TRADE and Industry Minister Rob Davies acted beyond his powers in issuing a notice to compel traders in SA not to label products originating from occupied Palestinian territories as "made in Israel", the South African Zionist Federation said on Friday.
The federation approached the courts in a bid to force Mr Davies to set aside the notice and the case will be heard in the North Gauteng High Court later this year.
The issuing of the notice prompted a "furious" reaction by the Israeli government, which reportedly summoned the South African ambassador earlier this year to protest about it. Israel’s government claims it is being singled out because special labels are not applied to products made in dozens of other places where territorial conflicts exist.
The notice, if put into effect, could hamper Israeli companies wanting to do business in SA and also negatively affect large local retailers that stock merchandise from Israel.
The notice was given the thumbs up by the Cabinet last week but the federation believes the process of issuing it was legally flawed and vague.
Avrom Krengel, chairman of the South African Zionist Federation, said on Friday that the process of issuing the notice was flawed and contravened sections of the Consumer Protection Act.
"We believe that the process of issuing the notice was unlawful and contravened the Consumer Protection Act … The minister acted beyond his powers … The notice also places the burden of proving where the goods came from on the trader, (this is not authorised by the Consumer Protection Act)," Mr Krengel said.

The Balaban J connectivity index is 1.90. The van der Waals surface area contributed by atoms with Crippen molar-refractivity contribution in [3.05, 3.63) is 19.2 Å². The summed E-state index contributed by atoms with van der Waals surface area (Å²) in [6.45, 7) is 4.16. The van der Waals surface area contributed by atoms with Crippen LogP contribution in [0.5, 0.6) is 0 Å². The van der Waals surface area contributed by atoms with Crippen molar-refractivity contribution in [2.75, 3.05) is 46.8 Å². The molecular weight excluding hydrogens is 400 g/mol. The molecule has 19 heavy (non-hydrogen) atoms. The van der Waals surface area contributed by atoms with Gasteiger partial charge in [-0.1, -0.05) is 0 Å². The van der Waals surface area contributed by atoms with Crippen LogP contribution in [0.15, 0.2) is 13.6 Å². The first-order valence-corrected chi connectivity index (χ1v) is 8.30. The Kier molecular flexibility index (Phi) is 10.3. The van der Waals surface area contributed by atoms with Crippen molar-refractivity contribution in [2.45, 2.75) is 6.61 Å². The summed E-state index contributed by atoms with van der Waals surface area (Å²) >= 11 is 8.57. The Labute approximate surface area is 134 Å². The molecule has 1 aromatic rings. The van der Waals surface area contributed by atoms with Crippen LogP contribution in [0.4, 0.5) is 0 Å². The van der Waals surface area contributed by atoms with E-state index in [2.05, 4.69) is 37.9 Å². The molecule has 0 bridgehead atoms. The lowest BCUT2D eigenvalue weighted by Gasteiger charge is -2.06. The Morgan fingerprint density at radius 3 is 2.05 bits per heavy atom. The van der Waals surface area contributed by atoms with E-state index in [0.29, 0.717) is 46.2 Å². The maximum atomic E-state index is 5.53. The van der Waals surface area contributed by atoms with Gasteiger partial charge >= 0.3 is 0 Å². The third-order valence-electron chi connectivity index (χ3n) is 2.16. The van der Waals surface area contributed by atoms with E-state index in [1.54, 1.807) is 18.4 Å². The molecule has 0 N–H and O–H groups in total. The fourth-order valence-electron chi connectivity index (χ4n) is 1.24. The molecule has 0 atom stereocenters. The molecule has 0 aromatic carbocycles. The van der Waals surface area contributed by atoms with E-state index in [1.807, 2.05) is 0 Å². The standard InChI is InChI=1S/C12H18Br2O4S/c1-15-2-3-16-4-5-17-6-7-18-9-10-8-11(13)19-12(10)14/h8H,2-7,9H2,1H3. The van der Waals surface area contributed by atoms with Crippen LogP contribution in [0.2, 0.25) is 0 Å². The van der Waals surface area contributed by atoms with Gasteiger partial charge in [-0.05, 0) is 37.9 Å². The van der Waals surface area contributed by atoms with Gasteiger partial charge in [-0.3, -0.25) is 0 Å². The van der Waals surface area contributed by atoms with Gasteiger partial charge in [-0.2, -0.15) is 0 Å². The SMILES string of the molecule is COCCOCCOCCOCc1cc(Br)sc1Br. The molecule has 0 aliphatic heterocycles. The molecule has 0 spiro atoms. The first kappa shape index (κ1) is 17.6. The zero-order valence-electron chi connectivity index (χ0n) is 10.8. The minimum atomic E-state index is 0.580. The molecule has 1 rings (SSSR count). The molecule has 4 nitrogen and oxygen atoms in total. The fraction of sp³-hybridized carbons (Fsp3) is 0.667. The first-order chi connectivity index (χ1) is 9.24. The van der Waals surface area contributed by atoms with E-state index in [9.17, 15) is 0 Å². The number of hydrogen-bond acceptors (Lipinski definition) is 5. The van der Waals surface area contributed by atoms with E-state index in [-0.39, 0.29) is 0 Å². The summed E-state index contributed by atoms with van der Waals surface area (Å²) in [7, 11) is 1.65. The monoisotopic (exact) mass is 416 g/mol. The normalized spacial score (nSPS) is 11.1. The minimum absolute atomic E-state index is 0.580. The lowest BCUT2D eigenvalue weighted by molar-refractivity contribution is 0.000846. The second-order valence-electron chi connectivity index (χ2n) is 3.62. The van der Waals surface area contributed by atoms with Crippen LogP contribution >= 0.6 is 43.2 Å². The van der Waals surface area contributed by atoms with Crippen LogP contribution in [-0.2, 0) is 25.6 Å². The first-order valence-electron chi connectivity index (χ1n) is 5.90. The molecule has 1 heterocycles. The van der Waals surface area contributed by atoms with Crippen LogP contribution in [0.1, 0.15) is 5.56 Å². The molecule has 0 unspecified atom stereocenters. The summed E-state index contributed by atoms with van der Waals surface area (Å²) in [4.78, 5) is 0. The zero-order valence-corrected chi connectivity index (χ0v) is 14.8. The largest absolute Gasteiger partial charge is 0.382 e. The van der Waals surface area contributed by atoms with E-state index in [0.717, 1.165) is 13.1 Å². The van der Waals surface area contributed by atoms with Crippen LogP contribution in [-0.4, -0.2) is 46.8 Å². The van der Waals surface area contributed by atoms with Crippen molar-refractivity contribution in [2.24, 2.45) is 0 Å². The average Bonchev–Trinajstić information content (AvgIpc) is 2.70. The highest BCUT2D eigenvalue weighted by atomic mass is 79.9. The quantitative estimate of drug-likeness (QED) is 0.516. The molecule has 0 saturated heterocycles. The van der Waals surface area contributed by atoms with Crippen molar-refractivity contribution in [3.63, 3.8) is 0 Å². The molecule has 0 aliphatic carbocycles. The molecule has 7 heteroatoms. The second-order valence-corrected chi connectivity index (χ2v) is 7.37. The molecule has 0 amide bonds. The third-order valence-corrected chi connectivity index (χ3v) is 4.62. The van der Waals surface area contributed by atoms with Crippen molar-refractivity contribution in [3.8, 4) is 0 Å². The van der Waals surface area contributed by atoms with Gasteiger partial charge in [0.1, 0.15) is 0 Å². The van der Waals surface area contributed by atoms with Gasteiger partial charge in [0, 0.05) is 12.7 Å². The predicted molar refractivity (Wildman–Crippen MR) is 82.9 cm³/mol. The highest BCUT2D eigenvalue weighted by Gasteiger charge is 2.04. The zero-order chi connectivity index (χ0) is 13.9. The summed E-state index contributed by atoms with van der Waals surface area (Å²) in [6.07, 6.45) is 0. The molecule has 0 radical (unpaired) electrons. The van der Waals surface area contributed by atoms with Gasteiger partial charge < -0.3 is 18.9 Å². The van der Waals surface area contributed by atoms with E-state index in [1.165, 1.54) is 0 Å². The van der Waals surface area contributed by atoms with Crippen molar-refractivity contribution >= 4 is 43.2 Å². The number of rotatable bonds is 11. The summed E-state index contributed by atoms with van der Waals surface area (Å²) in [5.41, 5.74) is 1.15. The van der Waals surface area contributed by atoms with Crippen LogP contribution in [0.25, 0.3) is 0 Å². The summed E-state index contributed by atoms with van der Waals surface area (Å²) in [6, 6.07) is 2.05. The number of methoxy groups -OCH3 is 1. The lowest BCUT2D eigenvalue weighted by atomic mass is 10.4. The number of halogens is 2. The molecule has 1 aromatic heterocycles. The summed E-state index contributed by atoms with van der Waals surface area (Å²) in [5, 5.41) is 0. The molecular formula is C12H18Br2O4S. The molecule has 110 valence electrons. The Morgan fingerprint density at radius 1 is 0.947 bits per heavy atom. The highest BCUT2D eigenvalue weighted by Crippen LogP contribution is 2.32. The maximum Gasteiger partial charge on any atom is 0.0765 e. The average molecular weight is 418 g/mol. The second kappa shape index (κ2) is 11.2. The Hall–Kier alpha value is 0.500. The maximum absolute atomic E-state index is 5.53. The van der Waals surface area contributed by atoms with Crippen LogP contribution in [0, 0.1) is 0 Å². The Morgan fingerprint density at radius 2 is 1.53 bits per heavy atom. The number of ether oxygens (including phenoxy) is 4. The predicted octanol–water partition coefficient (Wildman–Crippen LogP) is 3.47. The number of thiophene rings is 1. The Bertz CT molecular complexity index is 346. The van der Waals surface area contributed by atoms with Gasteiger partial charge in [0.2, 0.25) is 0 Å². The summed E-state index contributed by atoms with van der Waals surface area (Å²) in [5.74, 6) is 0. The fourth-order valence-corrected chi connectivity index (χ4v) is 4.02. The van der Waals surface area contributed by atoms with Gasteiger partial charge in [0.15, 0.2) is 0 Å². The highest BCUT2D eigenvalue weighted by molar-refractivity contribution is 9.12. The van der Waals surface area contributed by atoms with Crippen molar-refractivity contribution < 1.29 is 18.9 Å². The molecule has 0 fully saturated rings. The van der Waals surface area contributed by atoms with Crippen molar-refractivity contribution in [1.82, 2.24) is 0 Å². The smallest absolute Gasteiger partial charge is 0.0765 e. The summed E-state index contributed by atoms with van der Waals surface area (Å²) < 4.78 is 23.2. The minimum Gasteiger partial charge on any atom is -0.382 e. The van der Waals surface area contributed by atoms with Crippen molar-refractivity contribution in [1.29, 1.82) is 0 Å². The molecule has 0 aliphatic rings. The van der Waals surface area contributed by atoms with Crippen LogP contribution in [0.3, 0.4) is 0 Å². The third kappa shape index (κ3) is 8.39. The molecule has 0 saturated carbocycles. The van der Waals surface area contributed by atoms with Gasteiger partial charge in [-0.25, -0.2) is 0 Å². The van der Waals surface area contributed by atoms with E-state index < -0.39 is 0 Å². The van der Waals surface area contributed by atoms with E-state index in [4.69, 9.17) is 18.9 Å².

"We will continue to litigate, the minister (Mr Davies) is acting at the behest of Open Shuhada," he said, referring to civil rights lobby group Open Shuhada Street, which has been calling on the South African government to issue a notice requiring all products made in "illegal" Israeli settlements to be labelled as such.
Harold Jacobs, director at Werksmans Attorneys, who will represent the federation, said yesterday the general notice was "unconstitutionally vague".
"The general notice leaves the reader, including those whose rights and interests are affected and impacted upon by such notice, guessing as to what it reasonably conveys and what action is required consequent upon it," Mr Jacobs said.
Early this year Mr Davis said consumers in SA should not be misled into believing that products originating from the occupied territories were products originating from Israel.
Spokesman Sidwell Medupe said on Friday that the Department of Trade and Industry would continue to defend its decision to issue the notice.
Last week, Open Shuhada Street said it "strongly condemns the decision by the South African Zionist Federation to take Mr Davies to court".
"Once again the (federation) has reaffirmed its disregard for indisputable facts and international and South African laws regarding the settlements and goods produced in the settlements," the lobby group said.
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